“Dada Bois” takes us on Aaron’s quest for love. The track is more piano driven. I get the air of Queen from this song, which maybe from Dada Bois reminding me of Queen’s “Radio Gaga”. It’s a very fun upbeat number with Tasjan’s psychedelic twist. We start out with his openness towards his predisposition to anxiety that he can only quell through self medication (marijuana). All he wants is someone to love him for him. His queerness is open for the world to see as he pines over, “Dada boys, I bleed to love/ Gaga girls, you’re my drug/ My heart is wild but it’s true/ I love anyone it tells me to”. I love his earnest viewpoints of himself in the song’s final lines, “Hanging from the mouth of a beautiful world/ We ain’t nothing but crooked teeth/ Some have holes, some are gold/ We all shine somewhere underneath”. Lyrically, this is one of my favorites of his off of this project.
“Now You Know” continues with this theme of struggling with depressive emotions, specifically self worth. Although rather upbeat sonically, you get this melancholy feeling from Tasjan’s vocal delivery. Aaron feels completely out of luck as he sing, “Nothing is in the cards they haven’t seen/ I’m all out of luck and reasons/ That stuff never last the seasons/ Me, I guess I’m somewhere in between”. The chorus takes us further into his loss of confidence as he states, “Tried to be a poet/ Couldn’t find the words/ Maybe someday they will flow”. Aaron pleas to shake him of this negativity that he has painted his work in and bring back the color he used to see in the world. I respect his confessional nature about his insecurities on this track.
“Not That Bad” puts us in what seems to be Tasjan’s unease as he attempts to create something that speaks to him. Compared to the other tracks on this album, it’s a much more toned down venture. Aside from the piano and slide guitar, Tasjan’s acoustic is the main star of the track. It provides a sadness to the song that pairs well with Aaron’s words. This really becomes evident in the lines, “Tried it slower, tried it faster/ I taped over the master/ And the silence I recorded/ Surely said it all”. Even though he feels so confident with his creation, he gets no response from the label of his creation. In the read, we are left with his melancholy statements of “Life’s in your hands/ It’s rеally not so sad/ Pretending things are not that bad”.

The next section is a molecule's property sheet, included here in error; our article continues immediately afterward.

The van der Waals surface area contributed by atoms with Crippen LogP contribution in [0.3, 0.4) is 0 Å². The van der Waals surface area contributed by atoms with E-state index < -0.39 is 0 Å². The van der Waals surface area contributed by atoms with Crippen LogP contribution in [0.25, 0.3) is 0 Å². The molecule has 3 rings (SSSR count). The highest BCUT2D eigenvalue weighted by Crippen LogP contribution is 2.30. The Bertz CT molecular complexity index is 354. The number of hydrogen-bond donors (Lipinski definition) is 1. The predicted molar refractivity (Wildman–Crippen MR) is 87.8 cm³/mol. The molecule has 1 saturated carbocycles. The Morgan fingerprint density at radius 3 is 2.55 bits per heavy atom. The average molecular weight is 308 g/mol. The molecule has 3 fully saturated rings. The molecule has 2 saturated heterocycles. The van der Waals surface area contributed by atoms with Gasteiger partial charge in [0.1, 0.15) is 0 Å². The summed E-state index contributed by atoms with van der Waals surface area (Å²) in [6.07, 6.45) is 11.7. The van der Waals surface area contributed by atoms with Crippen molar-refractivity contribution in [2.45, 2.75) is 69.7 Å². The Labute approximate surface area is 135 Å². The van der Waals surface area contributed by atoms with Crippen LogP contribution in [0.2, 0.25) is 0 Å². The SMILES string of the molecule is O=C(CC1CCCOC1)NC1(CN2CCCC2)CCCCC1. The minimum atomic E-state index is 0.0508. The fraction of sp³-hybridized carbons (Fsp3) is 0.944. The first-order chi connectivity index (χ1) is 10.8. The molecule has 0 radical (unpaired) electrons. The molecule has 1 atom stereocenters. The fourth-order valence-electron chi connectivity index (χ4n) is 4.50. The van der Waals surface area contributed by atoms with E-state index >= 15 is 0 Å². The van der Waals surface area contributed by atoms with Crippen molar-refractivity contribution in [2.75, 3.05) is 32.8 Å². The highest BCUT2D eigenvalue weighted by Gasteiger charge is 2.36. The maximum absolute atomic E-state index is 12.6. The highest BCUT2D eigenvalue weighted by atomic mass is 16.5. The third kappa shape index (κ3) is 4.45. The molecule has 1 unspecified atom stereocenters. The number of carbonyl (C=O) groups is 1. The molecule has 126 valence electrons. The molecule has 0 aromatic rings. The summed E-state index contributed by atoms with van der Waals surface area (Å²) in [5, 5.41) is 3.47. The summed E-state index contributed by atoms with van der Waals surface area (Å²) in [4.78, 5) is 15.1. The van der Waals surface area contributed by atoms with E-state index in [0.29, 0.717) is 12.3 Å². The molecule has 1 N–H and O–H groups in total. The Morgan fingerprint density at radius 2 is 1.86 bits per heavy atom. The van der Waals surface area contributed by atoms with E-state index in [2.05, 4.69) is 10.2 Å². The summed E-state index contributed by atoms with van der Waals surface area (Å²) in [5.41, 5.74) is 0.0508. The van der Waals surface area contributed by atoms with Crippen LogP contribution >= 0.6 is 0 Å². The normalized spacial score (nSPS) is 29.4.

“Got What I Wanted” ends out the album. Lyrically, the song is another simple venture. The music is probably at it’s most otherworldly with spacey guitars and instrumentation that gives the feeling of a vast night’s sky. The theme of letting go of something that is holding you back, be it fear, anxiety, or depression, is what Aaron is trying to get through in order to truly love. Whether this being someone else or himself is left open to interpretation. In his quest to do this, Tasjan state “Then I got what I wanted, got what I wanted/ Never knew it would feel just a little too real”, showing that overcoming this mental struggle has opened a whole new world to him.
Overall, I really enjoyed my listen to the album as a whole. Aaron created a very cohesive work of 60s/70s inspired psychedelic folk rock that makes you want to break out the tie-dye and groove on top of your Volkswagen Bus. I love the openness by which Tasjan is willing to discuss his struggles with depression, sexuality, and gender expression. Although there are low points lyrically on the record, the sonic landscape gives a sense of optimism to the tracks. I look forward to where Aaron will go next after this project. I am also glad I was able to snatch up a physical copy of the CD at McKays. The throwback sound may require a vinyl purchase in the future. I will making a return listen to this album. My favorite tracks:
- “Up All Night”
- “Computer of Love”
- “Another Lonely Day”
- “Feminine Walk”
- “Dada Bois”
- “Not That Bad”
My overall rating: 7 out of 10 Tasjan!…